Instrumental Musicians Honored Five SJA Instrumental Music students were selected in October for the Ohio Music Educators Association District IV & VII Honors Band. That earned them the right to participate in the OMEA District IV and VII Honors Ensembles Festival at Cleveland State University’s Waetjen Auditorium. The students selected are (pictured l-r): Clare Panek ‘14 (trumpet), Samantha Forrey ‘15 (flute), Emily Hanes ‘16 (bassoon), Halli Grunder ‘14 (flute) and Abby Yarcusko ‘15 (trumpet). Bravo!

Senior Inspired by Rhode Island School of Design Program Senior Nina Ripich spent this past summer living her dream, thanks to being selected for a prestigious six-week Rhode Island School of Design (RISD) Pre-college Program. The residential program offers high school students a comprehensive introduction to the college art school experience. Students follow a collegelevel studio curriculum and live in RISD residence halls, in a full-immersion encounter with art and design education. “We had classes from 9 a.m. to 4 p.m. Monday through Friday,” shared Nina.

Nina Ripich created this graphic-on-paper artwork titled “Tonal Study: Peaches.”

“One day a week was devoted to one of the foundation classes: Drawing Foundations, Design Foundations and Critical Studies in Art. Two days a week were devoted to our major, mine being traditional photography. We also were given projects to work on outside of class.” “It was very intense,” added Nina. “I learned leadership skills, how to critique, time management with art projects, and what it’s really like to go to an art school.” The summer students, she said, shared studio space with RISD painting majors. “It was inspiring to see other students in their element.” Thanks to her summer experience, Nina is sure she wants to pursue photography as a career. “My top schools are Rhode Island School of Design and Pratt Institute in New York City. I am hoping to pursue a career in underwater photojournalism, as I am also a certified Underwater Photographer and open-water diver.” Saint Joseph Academy FALL 2013

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Technological Innovations, Laptops

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he click, click, clicking sounds as students bustle between classes is distinct. It echoes in the halls almost louder than high-pitched teen laughter and the bang of slamming locker doors. The sound, which resembles crickets on a summer night, is from lowslung computer bags bouncing off the hips from each of SJA’s 690 students as they hustle to class. The bags hold Google Chromebooks, distributed at the beginning of the school year to each student. The laptops are part of SJA+, a digital one-toone initiative started this year to enhance and grow students’ academic achievement. In more ways than one, the chirping bags represent a technological shift at SJA which in just a short time has transformed learning into a 24/7 experience. Over the past few years, SJA has embraced technology by funding major infrastructure upgrades, assuring classroom technologies work, hiring new technology support members, and employing an integration specialist to assist teachers with in-class technology. In addition, we have collected a large number of other technology tools for students to use daily, including the laptops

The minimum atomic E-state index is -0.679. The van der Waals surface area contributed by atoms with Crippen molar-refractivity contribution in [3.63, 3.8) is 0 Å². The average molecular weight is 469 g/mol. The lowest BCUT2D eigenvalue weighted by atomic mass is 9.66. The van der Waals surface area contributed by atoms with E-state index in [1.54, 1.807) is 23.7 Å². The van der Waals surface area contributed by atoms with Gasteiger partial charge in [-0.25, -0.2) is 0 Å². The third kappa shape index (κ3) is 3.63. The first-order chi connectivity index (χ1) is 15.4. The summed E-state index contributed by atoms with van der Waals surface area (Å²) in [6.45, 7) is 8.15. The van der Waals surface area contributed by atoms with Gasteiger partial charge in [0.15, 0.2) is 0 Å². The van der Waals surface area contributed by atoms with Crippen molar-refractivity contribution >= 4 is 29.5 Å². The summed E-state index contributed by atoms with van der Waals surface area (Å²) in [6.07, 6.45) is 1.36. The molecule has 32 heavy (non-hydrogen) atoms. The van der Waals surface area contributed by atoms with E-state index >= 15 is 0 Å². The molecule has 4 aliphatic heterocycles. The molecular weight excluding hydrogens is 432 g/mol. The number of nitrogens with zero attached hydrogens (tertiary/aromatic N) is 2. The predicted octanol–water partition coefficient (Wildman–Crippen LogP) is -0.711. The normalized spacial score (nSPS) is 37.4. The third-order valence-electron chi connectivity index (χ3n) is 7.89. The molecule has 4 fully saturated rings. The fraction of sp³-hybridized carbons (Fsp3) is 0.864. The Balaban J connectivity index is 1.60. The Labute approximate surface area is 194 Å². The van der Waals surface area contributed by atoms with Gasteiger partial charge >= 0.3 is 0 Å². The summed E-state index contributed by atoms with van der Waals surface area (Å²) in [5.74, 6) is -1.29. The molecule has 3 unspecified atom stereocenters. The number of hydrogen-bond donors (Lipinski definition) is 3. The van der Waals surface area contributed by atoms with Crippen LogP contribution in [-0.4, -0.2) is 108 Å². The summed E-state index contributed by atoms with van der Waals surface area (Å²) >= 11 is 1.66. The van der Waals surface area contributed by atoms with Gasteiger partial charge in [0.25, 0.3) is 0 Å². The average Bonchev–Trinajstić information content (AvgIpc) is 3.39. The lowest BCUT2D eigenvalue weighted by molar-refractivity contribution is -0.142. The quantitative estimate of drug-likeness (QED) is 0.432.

handed out this year, iPads, digital cameras, video recorders, software and peripheral hardware including SmartBoard systems in every classroom. The bandwith has been increased and there is now a robust wireless network in place to support the large amounts of devices and data used daily. To ensure the new technology is used to its maximum effect, the technology staff has worked diligently to support teachers who have been equipped with new laptops for in and out of the building. “SJA+ and all our additional technology advances are both forward-thinking and exciting from an educational perspective,” shared Principal Jeff Sutliff. “Our students have an advantage that enhances learning and elevates Saint Joseph Academy to the unique position of making education an interactive and proactive experience.” Principal Sutliff added: “From the beginning, SJA+ has been looked at as a way to individualize and push the learning experience beyond previous classroom and

“Learning happens in different forms: teacher to student, peer to peer, and individual learning. Technology makes connections within the school day and outside of the school building,” – Information Technology Educator Ryan MacRaild 4

Saint Joseph Academy UPDATE

textbook restrictions. In just a few months, the enthusiasm with which teachers and students have embraced the new approach has shown that we are certainly on the right path.” “In this day and age, technology in the classroom is as important as paper and pencil. Sometimes, more so,” shared Information Technology Educator Ryan MacRaild. “From the managerial work like attendance, grades and documentation done by the teacher, to the creative and collaborative work done by the student, technology is always a part of the classroom. Wireless connectivity, which more than doubled in our building this summer thanks to our capital improvements, is as important as electricity. The ability to connect to the world around us is a necessity.” “Learning happens in different forms: teacher to student, peer to peer, and individual learning. Technology makes connections within the school day and outside of the school building,” he added. Even area middle school students shadowing at SJA are given a Chromebook for the day, so they can truly experience what it means to be a student at the Academy. Teachers, as well as students, are benefitting from SJA’s increased technological footprint. Some examples of enhanced learning techniques, thanks to the Chromebooks and Google programs, include the use of collaborative study guides in Theology; using Google Docs; interactive periodic tables in Science classes; shared notes on the Google Drive in History; research and